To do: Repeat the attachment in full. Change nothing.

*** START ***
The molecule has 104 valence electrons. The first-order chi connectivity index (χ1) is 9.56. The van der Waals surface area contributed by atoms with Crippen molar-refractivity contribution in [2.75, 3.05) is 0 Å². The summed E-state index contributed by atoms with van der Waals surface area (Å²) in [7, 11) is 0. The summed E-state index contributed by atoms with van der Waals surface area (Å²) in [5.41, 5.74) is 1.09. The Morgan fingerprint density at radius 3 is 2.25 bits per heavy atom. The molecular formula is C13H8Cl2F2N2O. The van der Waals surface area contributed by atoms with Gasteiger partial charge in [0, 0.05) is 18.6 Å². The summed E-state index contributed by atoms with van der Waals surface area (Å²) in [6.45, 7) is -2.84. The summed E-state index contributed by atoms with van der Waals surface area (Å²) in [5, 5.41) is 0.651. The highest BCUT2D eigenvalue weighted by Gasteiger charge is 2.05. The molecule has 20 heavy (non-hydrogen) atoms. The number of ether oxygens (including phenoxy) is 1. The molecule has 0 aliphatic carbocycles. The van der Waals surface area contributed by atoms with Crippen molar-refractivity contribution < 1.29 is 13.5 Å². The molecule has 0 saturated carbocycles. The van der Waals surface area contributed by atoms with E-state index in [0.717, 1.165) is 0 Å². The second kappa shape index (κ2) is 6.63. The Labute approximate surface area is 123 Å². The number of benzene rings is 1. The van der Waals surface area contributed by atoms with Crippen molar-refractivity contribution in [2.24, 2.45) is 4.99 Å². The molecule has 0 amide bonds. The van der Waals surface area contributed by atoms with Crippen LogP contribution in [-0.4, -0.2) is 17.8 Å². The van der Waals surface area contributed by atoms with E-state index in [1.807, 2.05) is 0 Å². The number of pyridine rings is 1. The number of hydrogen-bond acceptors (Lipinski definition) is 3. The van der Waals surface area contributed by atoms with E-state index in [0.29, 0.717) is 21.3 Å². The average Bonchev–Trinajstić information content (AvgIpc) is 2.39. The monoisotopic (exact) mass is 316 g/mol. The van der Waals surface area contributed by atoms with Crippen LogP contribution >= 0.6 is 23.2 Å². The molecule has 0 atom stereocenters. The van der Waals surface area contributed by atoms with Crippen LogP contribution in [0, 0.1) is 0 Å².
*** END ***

The molecule has 104 valence electrons. The first-order chi connectivity index (χ1) is 9.56. The van der Waals surface area contributed by atoms with Crippen molar-refractivity contribution in [2.75, 3.05) is 0 Å². The summed E-state index contributed by atoms with van der Waals surface area (Å²) in [7, 11) is 0. The summed E-state index contributed by atoms with van der Waals surface area (Å²) in [5.41, 5.74) is 1.09. The Morgan fingerprint density at radius 3 is 2.25 bits per heavy atom. The molecular formula is C13H8Cl2F2N2O. The van der Waals surface area contributed by atoms with Gasteiger partial charge in [0, 0.05) is 18.6 Å². The summed E-state index contributed by atoms with van der Waals surface area (Å²) in [6.45, 7) is -2.84. The summed E-state index contributed by atoms with van der Waals surface area (Å²) in [5, 5.41) is 0.651. The highest BCUT2D eigenvalue weighted by Gasteiger charge is 2.05. The molecule has 20 heavy (non-hydrogen) atoms. The number of ether oxygens (including phenoxy) is 1. The molecule has 0 aliphatic carbocycles. The van der Waals surface area contributed by atoms with Crippen molar-refractivity contribution < 1.29 is 13.5 Å². The molecule has 0 saturated carbocycles. The van der Waals surface area contributed by atoms with E-state index in [0.717, 1.165) is 0 Å². The second kappa shape index (κ2) is 6.63. The Labute approximate surface area is 123 Å². The number of benzene rings is 1. The van der Waals surface area contributed by atoms with Crippen molar-refractivity contribution in [2.24, 2.45) is 4.99 Å². The molecule has 0 amide bonds. The van der Waals surface area contributed by atoms with Crippen LogP contribution in [-0.4, -0.2) is 17.8 Å². The van der Waals surface area contributed by atoms with E-state index in [1.807, 2.05) is 0 Å². The number of pyridine rings is 1. The number of hydrogen-bond acceptors (Lipinski definition) is 3. The van der Waals surface area contributed by atoms with E-state index in [0.29, 0.717) is 21.3 Å². The average Bonchev–Trinajstić information content (AvgIpc) is 2.39. The monoisotopic (exact) mass is 316 g/mol. The van der Waals surface area contributed by atoms with Crippen LogP contribution >= 0.6 is 23.2 Å². The molecule has 0 atom stereocenters. The van der Waals surface area contributed by atoms with Crippen LogP contribution in [0, 0.1) is 0 Å².